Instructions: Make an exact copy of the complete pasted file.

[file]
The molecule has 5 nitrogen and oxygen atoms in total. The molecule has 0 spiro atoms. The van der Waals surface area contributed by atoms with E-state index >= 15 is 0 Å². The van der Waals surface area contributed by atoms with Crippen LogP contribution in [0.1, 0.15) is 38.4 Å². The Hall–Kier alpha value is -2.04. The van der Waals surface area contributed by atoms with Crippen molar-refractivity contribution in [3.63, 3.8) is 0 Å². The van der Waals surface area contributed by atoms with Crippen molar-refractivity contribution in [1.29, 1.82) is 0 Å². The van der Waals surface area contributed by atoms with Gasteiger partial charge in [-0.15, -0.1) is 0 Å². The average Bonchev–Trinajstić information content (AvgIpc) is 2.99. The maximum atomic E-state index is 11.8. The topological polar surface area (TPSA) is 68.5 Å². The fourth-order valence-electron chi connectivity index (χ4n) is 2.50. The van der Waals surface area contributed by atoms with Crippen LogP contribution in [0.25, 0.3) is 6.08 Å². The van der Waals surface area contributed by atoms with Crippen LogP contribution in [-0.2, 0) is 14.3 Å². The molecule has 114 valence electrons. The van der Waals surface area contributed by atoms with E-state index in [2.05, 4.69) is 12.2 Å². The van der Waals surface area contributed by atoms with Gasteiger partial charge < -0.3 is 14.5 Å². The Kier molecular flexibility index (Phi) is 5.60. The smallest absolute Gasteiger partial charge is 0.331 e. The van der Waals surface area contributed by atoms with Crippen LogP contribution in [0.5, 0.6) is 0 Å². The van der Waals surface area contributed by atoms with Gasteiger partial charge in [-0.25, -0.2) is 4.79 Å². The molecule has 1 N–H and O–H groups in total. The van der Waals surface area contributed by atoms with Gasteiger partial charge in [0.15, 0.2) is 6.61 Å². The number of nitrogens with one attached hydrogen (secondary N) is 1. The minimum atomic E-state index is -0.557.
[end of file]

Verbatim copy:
The molecule has 5 nitrogen and oxygen atoms in total. The molecule has 0 spiro atoms. The van der Waals surface area contributed by atoms with E-state index >= 15 is 0 Å². The van der Waals surface area contributed by atoms with Crippen LogP contribution in [0.1, 0.15) is 38.4 Å². The Hall–Kier alpha value is -2.04. The van der Waals surface area contributed by atoms with Crippen molar-refractivity contribution in [3.63, 3.8) is 0 Å². The van der Waals surface area contributed by atoms with Crippen molar-refractivity contribution in [1.29, 1.82) is 0 Å². The van der Waals surface area contributed by atoms with Gasteiger partial charge in [-0.15, -0.1) is 0 Å². The average Bonchev–Trinajstić information content (AvgIpc) is 2.99. The maximum atomic E-state index is 11.8. The topological polar surface area (TPSA) is 68.5 Å². The fourth-order valence-electron chi connectivity index (χ4n) is 2.50. The van der Waals surface area contributed by atoms with Crippen LogP contribution in [0.25, 0.3) is 6.08 Å². The van der Waals surface area contributed by atoms with Crippen LogP contribution in [-0.2, 0) is 14.3 Å². The molecule has 114 valence electrons. The van der Waals surface area contributed by atoms with E-state index in [2.05, 4.69) is 12.2 Å². The van der Waals surface area contributed by atoms with Gasteiger partial charge < -0.3 is 14.5 Å². The Kier molecular flexibility index (Phi) is 5.60. The smallest absolute Gasteiger partial charge is 0.331 e. The van der Waals surface area contributed by atoms with Crippen LogP contribution in [0.5, 0.6) is 0 Å². The van der Waals surface area contributed by atoms with Gasteiger partial charge in [-0.25, -0.2) is 4.79 Å². The molecule has 1 N–H and O–H groups in total. The van der Waals surface area contributed by atoms with Gasteiger partial charge in [0.15, 0.2) is 6.61 Å². The number of nitrogens with one attached hydrogen (secondary N) is 1. The minimum atomic E-state index is -0.557.